Want a High-Paying Career and No Student Loan Debt? Try This Alternative to College
Excited to kickstart your career, but dreading the thought of student loans? Believe it or not, there is another way to learn.
It might sound like something out of the Middle Ages, but an apprenticeship is still a legitimate route to a well-paying career. In fact, the Obama administration recently allocated $100 million in grant money to expand apprenticeship programs in the United States.
And the best part? Not only do apprenticeships require zero student loans -- they actually pay you to complete your training.
Personal finance blog Get Rich Slowly (GRS) shared a ton of awesome information about apprenticeships in a recent post. Here’s what we learned…
How to Get an Apprenticeship
There are two main types of apprenticeships, according to GRS: trade and academic.
In a trade apprenticeship, you learn the skills necessary to become an auto mechanic, carpenter, construction worker, electrician, plumber, etc.
Once you’re certified, these skilled trades pay well. The median annual wage for a plumber, for example, is $49,140, GRS reports. And, even better, Registered Apprentices earn an average of $15 per hour, or $31,200 per year for full-time work.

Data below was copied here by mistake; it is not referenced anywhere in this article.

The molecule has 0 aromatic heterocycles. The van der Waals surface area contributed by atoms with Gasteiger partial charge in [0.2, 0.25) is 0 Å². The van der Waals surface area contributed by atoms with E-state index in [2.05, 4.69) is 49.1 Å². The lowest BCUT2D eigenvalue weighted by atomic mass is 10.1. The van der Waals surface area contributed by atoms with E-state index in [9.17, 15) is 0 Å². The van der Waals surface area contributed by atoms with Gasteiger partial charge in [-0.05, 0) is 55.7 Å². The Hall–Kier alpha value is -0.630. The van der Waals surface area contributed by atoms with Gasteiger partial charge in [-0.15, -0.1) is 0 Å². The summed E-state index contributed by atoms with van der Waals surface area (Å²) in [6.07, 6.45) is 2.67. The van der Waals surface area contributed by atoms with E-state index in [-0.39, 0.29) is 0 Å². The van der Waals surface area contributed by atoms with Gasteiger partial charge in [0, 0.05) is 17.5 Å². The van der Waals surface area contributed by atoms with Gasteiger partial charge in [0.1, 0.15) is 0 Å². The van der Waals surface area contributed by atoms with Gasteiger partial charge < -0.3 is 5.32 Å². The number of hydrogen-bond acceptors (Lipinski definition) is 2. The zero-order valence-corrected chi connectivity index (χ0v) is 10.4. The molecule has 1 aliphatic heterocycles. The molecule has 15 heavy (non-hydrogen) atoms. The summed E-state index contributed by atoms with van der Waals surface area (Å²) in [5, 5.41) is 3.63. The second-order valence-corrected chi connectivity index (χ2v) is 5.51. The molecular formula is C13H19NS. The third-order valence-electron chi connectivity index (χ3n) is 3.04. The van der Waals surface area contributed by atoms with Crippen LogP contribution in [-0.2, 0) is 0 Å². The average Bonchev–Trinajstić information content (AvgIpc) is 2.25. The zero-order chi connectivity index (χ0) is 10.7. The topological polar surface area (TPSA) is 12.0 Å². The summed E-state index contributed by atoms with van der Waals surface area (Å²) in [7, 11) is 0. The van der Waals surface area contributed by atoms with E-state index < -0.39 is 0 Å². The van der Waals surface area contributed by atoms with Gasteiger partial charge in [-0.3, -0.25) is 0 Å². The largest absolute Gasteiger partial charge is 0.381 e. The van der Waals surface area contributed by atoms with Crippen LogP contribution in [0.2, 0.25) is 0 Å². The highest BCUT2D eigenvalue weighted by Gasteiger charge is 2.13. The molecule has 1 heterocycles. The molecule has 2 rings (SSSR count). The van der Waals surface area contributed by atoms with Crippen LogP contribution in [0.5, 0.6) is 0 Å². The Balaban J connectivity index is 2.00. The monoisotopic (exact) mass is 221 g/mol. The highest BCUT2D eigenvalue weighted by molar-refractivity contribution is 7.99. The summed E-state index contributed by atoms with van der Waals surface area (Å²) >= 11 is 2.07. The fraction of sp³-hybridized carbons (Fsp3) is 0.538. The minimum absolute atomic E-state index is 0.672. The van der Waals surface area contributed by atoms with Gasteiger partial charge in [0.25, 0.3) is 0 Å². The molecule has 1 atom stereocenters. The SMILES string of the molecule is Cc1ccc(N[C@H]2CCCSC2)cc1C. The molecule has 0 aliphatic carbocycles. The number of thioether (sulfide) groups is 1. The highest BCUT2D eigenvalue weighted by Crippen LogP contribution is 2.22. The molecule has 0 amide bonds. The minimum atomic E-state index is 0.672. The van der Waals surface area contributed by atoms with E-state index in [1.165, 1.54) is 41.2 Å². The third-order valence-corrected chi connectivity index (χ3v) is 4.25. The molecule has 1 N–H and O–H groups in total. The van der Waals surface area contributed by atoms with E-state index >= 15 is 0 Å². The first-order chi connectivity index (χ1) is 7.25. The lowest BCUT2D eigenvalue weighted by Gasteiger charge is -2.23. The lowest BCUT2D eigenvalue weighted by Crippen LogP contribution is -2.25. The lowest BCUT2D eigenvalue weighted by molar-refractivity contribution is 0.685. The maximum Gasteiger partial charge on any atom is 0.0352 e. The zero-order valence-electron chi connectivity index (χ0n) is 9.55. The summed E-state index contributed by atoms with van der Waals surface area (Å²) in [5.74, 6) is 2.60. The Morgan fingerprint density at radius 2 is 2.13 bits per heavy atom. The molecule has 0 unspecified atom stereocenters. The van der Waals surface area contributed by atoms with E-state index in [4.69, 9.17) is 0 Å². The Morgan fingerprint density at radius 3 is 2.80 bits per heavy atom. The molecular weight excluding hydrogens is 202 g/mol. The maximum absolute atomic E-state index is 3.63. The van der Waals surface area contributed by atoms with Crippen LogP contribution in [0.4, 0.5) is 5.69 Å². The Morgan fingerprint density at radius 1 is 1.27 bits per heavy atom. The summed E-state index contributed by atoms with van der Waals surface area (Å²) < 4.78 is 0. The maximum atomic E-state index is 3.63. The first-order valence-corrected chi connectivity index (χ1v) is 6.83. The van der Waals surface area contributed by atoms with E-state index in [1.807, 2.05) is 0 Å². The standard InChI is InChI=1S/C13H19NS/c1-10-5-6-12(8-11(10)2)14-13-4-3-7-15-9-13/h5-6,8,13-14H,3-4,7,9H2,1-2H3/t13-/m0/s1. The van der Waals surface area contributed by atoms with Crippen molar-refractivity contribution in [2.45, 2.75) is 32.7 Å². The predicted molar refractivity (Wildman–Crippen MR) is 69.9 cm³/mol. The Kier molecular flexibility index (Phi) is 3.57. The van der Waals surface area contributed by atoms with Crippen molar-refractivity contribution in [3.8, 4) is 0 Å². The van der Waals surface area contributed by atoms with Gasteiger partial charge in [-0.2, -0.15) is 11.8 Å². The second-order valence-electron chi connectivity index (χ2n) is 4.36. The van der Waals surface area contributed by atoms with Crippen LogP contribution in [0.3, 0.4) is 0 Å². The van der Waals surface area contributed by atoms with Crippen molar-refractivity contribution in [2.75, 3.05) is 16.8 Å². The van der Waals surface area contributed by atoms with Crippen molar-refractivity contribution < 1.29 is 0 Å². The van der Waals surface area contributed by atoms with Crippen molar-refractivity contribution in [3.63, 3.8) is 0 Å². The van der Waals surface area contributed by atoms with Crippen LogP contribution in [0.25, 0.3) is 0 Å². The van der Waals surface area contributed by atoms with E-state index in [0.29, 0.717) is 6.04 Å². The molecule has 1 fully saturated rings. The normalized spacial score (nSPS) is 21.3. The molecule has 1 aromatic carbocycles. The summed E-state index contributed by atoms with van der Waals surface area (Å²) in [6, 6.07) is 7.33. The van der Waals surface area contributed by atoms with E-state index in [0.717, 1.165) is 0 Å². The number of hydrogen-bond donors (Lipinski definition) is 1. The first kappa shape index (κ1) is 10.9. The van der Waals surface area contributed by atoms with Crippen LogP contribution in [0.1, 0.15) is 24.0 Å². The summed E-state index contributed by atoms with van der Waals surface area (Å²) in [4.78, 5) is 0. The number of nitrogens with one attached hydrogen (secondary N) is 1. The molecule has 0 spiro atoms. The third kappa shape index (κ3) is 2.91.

In an academic apprenticeship, you blend training with a degree program. Many of these types of apprenticeships are available in “high-skilled, high-growth industries like healthcare, biotechnology, information technology and advanced manufacturing,” according to GRS.
If you’re interested in pursuing an apprenticeship, GRS offers several tips:
- Get in touch with the organization or union for the trade you’re interested in learning.
- Search the Department of Labor’s apprenticeship database.
- If you’re already in school, ask your career office about apprenticeship opportunities.
Want to learn more about apprenticeships? Head over to Get Rich Slowly.
Your Turn: Have you considered an apprenticeship?
Susan Shain, senior writer for The Penny Hoarder, is always seeking adventure on a budget. Visit her blog at susanshain.com, or say hi on Twitter @susan_shain.